Re: [PATCH] freezer: configure user space process frozen along with kernel threads
From: Eric W. Biederman
Date: Wed Feb 20 2013 - 16:36:49 EST
Alan Stern <stern@xxxxxxxxxxxxxxxxxxx> writes:
> On Wed, 20 Feb 2013, Eric W. Biederman wrote:
>> >> Why can't the fuse filesystem freeze when there are requests pending?
>> > It _can_ freeze (that is, the fuse daemon can). The problem is that
>> > tasks _using_ the fuse filsystem can't if the daemon doesn't respond.
>> Which is what I meant when I said that the fuse filesystem couldn't
> Oh, okay. But it's no different from any other filesystem in that
> respect. Processes generally can't be frozen while they are waiting
> for filesystem I/O to complete. In many cases they can't receive
> signals either (they are in an uninterruptible wait state).
Ick. So the process freezer and all network filesystems has problems?
>> > These tasks are stuck in uninterruptible wait states deep in the
>> > filesystem layer, probably holding important locks. They can't be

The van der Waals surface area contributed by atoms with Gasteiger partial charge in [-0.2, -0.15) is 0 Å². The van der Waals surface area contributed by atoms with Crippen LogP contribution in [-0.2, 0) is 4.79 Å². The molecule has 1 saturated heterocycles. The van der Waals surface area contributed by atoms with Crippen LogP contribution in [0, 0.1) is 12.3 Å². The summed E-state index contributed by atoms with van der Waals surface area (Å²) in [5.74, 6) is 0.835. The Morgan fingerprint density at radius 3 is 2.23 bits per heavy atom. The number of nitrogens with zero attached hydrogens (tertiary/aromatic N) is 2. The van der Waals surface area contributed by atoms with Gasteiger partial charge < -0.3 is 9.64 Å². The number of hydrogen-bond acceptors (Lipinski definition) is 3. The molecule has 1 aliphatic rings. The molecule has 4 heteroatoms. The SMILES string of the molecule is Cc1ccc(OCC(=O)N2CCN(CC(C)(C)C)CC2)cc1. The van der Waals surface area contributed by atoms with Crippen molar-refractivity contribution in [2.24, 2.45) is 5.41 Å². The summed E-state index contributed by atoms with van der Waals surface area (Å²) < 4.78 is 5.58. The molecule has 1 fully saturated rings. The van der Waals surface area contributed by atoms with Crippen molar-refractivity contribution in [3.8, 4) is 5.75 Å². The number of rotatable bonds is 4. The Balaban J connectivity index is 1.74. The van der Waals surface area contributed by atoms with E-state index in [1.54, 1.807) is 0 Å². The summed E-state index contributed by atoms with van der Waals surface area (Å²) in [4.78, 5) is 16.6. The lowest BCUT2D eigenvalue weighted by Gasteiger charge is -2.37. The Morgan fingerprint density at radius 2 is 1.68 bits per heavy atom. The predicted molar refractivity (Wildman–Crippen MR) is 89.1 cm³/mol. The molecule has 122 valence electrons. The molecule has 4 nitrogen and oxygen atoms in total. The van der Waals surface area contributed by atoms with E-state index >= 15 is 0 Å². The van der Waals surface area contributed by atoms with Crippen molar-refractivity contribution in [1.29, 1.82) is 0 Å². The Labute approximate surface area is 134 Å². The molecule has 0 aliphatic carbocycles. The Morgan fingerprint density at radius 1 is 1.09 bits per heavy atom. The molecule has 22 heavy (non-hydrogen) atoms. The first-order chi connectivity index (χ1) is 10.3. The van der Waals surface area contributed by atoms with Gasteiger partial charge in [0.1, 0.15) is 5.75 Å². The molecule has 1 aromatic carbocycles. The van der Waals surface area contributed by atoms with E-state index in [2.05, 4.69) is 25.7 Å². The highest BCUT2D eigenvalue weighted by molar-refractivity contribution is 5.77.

>> > frozen until the outstanding requests complete.
>> Why is it that processes that can be preempted can't be frozen?
> There's a big difference between preemption and freezing: Preemption
> is involuntary whereas freezing is voluntary. It's like the difference
> between preemptive and cooperative multitasking.
I hadn't realized freezing was voluntary. That certainly seems like a
> Processes can be frozen only by making explicit checks, and they
> mustn't be frozen while they are holding locks that would prevent other
> processes from reaching one of those checks.
>> At most I would suggest that processes be frozen in reverse priority
>> order. Which unless there is a priority inversion should solve this
>> problem without an additional proc file.
> Do fuse daemons (and the processes they rely upon) run with elevated
I don't know if the daemons are of an elevated scheduling priority today
but if they aren't it is as easy to require an elevated scheduling
priority as it is to require a magic freezer priority. Furthermore if
they don't run at an elevated priority there is the possibility of
With a little care you might even be able to drop the kernel thread
special case if you freeze processes by prirority.
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